Public health officials in Santa Cruz are investigating four discrete clusters of COVID-19 infections, all associated with family gatherings, including a multigenerational Mother’s Day celebration.
The flare-ups likely triggered last week’s 20 % surge in the county’s case count, a sudden explosion after weeks of relatively flat growth. The week saw 31 new cases, the biggest spike since shelter-in-place orders took effect. The most recent county data, from Thursday, shows 186 total cases so far.
Regulators hope the upswing is a blip. Even as the county gradually loosens its rules, enabling businesses to do curbside pickup and opening child care facilities for families of essential workers, it still bans get-togethers of any size. The Mother’s Day bash and three other events all violated the orders, said county spokesman Jason Hoppin.
One of the events drew attendees from outside the state who may have brought the coronavirus with them, Hoppin said.
“If we can contain (these cases) then maybe this is just an unfortunate interlude in our disease curve,” he added.
But the outbreaks also serve as a warning sign as state and local officials gradually reopen the city long known for its parks and beaches. They show that any shift in behavior could have dire consequences, and that interstate travel poses particular risks, said Robert Siegel, a professor of microbiology and immunology at Stanford University.
“If we’re not careful, these things are going to lead to a resurgence,” Siegel said.
The Santa Cruz beach boardwalk remains closed, with dust gathering on its wooden roller coaster and carnival stands. The beach parking lots are shut down, and though people can walk along the sand, they aren’t allowed to stretch out with a blanket or cooler, Hoppin said. State park rangers drive along the beaches each morning in an ATV, shooing people away to comply with a county-ordered 11 a.m. to 5 p.m. closure.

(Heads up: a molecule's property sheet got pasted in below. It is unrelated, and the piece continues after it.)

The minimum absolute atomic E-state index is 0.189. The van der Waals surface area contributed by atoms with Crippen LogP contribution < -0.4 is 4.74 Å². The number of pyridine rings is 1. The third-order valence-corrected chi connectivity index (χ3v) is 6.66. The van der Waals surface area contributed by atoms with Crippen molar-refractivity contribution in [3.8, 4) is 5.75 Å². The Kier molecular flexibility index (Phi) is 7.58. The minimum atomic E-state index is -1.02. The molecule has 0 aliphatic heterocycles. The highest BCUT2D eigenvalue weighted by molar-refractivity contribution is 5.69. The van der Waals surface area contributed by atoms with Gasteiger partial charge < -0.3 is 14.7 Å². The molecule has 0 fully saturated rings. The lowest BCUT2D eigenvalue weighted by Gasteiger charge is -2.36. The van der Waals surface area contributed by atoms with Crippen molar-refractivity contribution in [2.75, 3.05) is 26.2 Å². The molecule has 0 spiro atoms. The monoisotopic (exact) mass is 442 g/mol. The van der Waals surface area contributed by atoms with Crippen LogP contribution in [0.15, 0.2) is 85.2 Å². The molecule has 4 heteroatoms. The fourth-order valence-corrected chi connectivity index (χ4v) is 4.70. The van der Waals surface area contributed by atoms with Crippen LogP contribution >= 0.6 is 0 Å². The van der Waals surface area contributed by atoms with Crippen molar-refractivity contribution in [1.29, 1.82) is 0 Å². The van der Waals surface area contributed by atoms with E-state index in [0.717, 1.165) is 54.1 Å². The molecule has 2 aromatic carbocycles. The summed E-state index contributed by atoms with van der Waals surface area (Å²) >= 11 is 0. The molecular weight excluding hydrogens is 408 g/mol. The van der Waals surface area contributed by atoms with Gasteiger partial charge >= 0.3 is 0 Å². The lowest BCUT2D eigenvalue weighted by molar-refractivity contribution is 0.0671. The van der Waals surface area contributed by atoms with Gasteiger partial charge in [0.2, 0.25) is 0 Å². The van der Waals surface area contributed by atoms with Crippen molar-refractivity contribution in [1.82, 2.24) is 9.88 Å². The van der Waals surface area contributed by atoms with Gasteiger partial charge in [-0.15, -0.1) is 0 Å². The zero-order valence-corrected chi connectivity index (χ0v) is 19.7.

Nonetheless, visitors appear to be flocking in as the weather warms up. Traffic choked Highway 17 at noon on Friday, with a thick line of cars driving from the Santa Clara Valley to Patchen Pass, a summit in the Santa Cruz mountains.
“That’s a classic beach weekend scenario,” Hoppin said. “We haven’t seen that since (the pandemic) started.”
Although the highway thinned out by Satuday morning, the beaches were busy, according to state parks staff. They said the 11 a.m. clear-out took a little longer than usual.
“Most of the locals are adhering to the beach closure,” a California state parks spokeswoman said in an email. “However, some out-of-town visitors needed more guidance from our parks staff.”
Next week, the county plans to advance further into stage two of its reopening plan, with some workers allowed to return to their offices and outdoor museums probably allowed to resume business. Political pressure is mounting in Santa Cruz and other locales throughout California as residents grow restless and businesses beg for economic relief.
Meanwhile, the summer weather will creep in, broiling the sandy beaches and enticing more onlookers. Hoppin and other officials understand the appeal and are bracing for more rule-flouters, though they hope to keep COVID-19 at bay.
Rachel Swan is a San Francisco Chronicle staff writer. Email: email@example.com Twitter: @rachelswan